I found all of the facts and figures in this article actually really interesting. I did already know that smart phone plays a big role in on line shopping, however I did not know how mush people used there smart phones so much whiles in the actual store. This now means that retail store are going to have to be increasingly careful of how they are marketing on line and in stores as customers are now able to research every pice and compeer where ever they are.
There's a good reason why Facebook doesn't have a 'dislike' button yet. Actually, as this infographic shows, there are several good reasons!
Bad spelling, salesy updates, overly-frequent posts and trying too hard to be funny. These are the main problems social media users have with brands’ social media presences. Of course, the severity of the gripe depends on a number of factors, such as age, gender, but as this infographic from Disruptive Communications shows, poor spelling and grammar in updates is the biggest turn-off, so make sure you hit spellcheck before you hit post!
I found this article interesting as this not something I have seen much real research done on. Once again I think a lot of brands understand the importance of having social media as part of there marketing strategy however I don't that they are giving it enough precedence or time and are thus doing the exact opposite. As will many of the brands and companies that I follow on social media they all do exactly true same, other its bad spelling or post every flipping hr or really bad cheesy posts or comments. However I do still think there is a place for this kind thing, however this needs to be part of a plane strategy. For instance if they are aiming at the 18-24 year old marten thank a more relaxed approach on spelling my not be the worst idea. On the contrary I didn't believe that there is ever a situation for bad humour or sleazy posts as theres are the types of things consumers take very personally. Also ona side note, I am realy impressed with the way they have presented this information and they way in witch they have designed the graphs.
CEOs and executives have understood for a long time that a company’s brand is important and goes way beyond just a logo and tagline. But questions about the actual value of the brand have often relegated this vital asset to a fuzzy, feel-good, slightly nebulous item that rarely gets the executive attention it deserves.
It turns out that companies can determine how much a brand is worth. We’ve seen this most recently in the bidding war breaking out for Steinway, which is a brand that transcends time and technology. It has legendary cache, in a way that fabled brands like Kodak or Polaroid did not. We know that strong brands with good reputations have 31% better total return to shareholders than the MSCI World average....
I think getting a good brand to your name/company is so important. I think that this is really the only true difference between your coffee shop and the coffee shop around the corner or that soap over this soap. The coffee may be exactly the same and the cafe have the exact same menu, however the brand is what will bring the consumer in and keep them coming back. Just like Starbucks, in my opinion the coffee it self is actually pretty rubbish same goes for the food (also over priced) compered with most cafes in auckland there are hundreds of nice and better options, yet I will still go there over the next door cafe purely because of the brand.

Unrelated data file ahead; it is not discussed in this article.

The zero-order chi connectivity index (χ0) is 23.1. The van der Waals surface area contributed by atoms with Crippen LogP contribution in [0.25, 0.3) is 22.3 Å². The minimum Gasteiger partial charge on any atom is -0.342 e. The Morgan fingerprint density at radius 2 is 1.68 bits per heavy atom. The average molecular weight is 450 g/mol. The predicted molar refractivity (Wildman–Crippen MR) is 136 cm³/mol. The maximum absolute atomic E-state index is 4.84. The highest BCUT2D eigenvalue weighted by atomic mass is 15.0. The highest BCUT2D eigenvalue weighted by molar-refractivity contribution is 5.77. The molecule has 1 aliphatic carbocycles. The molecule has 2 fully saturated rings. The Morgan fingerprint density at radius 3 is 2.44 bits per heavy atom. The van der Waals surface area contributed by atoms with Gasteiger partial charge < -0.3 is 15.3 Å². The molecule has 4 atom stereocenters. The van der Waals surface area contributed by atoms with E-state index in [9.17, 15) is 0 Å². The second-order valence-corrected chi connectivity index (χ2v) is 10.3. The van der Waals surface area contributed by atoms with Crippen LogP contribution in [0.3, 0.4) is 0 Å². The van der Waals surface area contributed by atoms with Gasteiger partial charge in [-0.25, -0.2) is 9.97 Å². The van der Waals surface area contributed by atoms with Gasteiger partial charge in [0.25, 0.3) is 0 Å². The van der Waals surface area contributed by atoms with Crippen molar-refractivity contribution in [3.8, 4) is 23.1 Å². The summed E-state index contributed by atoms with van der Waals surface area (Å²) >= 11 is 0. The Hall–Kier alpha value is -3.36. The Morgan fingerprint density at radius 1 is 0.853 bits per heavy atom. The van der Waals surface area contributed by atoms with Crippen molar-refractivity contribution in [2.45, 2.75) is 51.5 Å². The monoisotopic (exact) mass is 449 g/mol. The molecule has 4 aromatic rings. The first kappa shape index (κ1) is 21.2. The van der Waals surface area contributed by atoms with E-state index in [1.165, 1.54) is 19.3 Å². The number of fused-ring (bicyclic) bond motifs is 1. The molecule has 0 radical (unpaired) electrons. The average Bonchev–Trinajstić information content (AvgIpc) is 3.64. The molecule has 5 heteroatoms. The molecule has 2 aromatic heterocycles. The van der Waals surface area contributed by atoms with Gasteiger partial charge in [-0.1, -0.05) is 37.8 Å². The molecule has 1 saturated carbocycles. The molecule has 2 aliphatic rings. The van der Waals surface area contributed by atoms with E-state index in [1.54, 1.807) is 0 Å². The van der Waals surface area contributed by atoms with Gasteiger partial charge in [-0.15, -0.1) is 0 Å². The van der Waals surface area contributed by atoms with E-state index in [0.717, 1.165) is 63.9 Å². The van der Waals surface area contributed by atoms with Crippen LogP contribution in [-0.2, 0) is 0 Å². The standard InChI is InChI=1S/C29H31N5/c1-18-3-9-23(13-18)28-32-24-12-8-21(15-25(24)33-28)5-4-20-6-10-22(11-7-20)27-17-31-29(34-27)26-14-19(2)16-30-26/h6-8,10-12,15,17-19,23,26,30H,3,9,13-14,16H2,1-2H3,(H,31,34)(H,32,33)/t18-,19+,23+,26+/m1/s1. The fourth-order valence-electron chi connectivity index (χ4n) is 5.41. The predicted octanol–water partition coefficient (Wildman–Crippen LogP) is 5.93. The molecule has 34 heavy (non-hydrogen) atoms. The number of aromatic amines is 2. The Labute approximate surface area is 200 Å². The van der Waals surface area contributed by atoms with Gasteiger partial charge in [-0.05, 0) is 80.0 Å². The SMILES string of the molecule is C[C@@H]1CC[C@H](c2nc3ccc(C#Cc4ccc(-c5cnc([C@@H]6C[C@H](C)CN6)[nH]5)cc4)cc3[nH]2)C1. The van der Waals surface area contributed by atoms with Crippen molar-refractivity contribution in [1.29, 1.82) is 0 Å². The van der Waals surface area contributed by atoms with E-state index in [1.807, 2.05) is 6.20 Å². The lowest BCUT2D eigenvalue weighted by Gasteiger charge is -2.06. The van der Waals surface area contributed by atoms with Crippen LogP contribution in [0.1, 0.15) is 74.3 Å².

I also think this is where it is going to become a lot harder for companies and products to create this brand when they have to rely solely on digital media to do so. As I beleve the strongest brands are formed thru a tactile encounter with the product by actually going into the shop or business and experiencing it for your self. This becomes much harder when it is only on a screen with a million other distraction as well as sitting anywhere doing so in a very uncontrolled environment.
The secret to business growth is never to become complacent with the status quo. Your goal should never be to maintain your current state of affairs, even if that state is quite good - instead, your focus should constantly be on expansion.
I found this article to be quite interesting not just from a big business point of view but general perspective. One of the suggestions that I thought had a really great point was the 'Have a Filter for the Best Ideas' were he is saying that yes people defiantly need to listen to there customers however they can not take on all of there ideas or give them every thing they want because they do not always have great ideas. I think that this is defiantly something that a lot of businesses will have issues with, even like the local cafe, where they are trying so hard to please the customer that they forget why the customer really likes them in the first place and they start to become something that they didn't want to be
I like this article because i personally have not seen many like this, and so straight to the point. I think what Bjorling is saying is very true and not enough people have knowledge of this. I see a lot of businesses and products on social media who have literally just tagged along with every one els and joined the bandwagon as they feel they have to however that is not always the case, and then when they do there main gold is just toy gain as many likes or follower as possible sand not really take into consideration who there market really is and who they are targeting with this style of marketing. Assn well as what kind if brand image is this creating for us.
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